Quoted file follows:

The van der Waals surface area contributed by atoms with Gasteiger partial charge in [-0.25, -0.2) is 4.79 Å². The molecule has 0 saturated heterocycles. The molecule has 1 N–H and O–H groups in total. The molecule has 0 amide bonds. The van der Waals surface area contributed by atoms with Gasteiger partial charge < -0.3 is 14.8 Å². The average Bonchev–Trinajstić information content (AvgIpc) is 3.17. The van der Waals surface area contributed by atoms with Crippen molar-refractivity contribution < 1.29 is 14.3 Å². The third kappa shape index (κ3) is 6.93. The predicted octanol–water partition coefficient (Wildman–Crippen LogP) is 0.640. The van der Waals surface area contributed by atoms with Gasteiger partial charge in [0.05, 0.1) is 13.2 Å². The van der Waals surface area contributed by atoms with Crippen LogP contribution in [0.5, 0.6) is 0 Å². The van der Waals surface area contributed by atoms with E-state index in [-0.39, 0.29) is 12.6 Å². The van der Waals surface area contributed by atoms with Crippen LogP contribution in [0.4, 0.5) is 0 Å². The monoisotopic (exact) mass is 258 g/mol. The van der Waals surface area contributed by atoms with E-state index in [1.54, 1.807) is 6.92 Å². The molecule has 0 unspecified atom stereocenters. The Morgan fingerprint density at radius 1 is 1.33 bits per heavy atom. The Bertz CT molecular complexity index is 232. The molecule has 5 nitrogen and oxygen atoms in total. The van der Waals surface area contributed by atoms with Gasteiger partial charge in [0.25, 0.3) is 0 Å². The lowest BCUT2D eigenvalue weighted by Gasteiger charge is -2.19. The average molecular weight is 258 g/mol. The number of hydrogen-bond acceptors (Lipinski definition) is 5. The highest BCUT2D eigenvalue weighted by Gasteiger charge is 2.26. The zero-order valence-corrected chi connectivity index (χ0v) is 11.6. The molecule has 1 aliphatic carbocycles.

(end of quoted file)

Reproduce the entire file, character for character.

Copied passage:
The van der Waals surface area contributed by atoms with Gasteiger partial charge in [-0.25, -0.2) is 4.79 Å². The molecule has 0 saturated heterocycles. The molecule has 1 N–H and O–H groups in total. The molecule has 0 amide bonds. The van der Waals surface area contributed by atoms with Gasteiger partial charge < -0.3 is 14.8 Å². The average Bonchev–Trinajstić information content (AvgIpc) is 3.17. The van der Waals surface area contributed by atoms with Crippen molar-refractivity contribution < 1.29 is 14.3 Å². The third kappa shape index (κ3) is 6.93. The predicted octanol–water partition coefficient (Wildman–Crippen LogP) is 0.640. The van der Waals surface area contributed by atoms with Gasteiger partial charge in [0.05, 0.1) is 13.2 Å². The van der Waals surface area contributed by atoms with Crippen LogP contribution in [0.5, 0.6) is 0 Å². The van der Waals surface area contributed by atoms with E-state index in [-0.39, 0.29) is 12.6 Å². The van der Waals surface area contributed by atoms with Crippen LogP contribution in [0.4, 0.5) is 0 Å². The monoisotopic (exact) mass is 258 g/mol. The van der Waals surface area contributed by atoms with E-state index in [1.54, 1.807) is 6.92 Å². The molecule has 0 unspecified atom stereocenters. The Morgan fingerprint density at radius 1 is 1.33 bits per heavy atom. The Bertz CT molecular complexity index is 232. The molecule has 5 nitrogen and oxygen atoms in total. The van der Waals surface area contributed by atoms with Gasteiger partial charge in [0.25, 0.3) is 0 Å². The lowest BCUT2D eigenvalue weighted by Gasteiger charge is -2.19. The average molecular weight is 258 g/mol. The number of hydrogen-bond acceptors (Lipinski definition) is 5. The highest BCUT2D eigenvalue weighted by Gasteiger charge is 2.26. The zero-order valence-corrected chi connectivity index (χ0v) is 11.6. The molecule has 1 aliphatic carbocycles.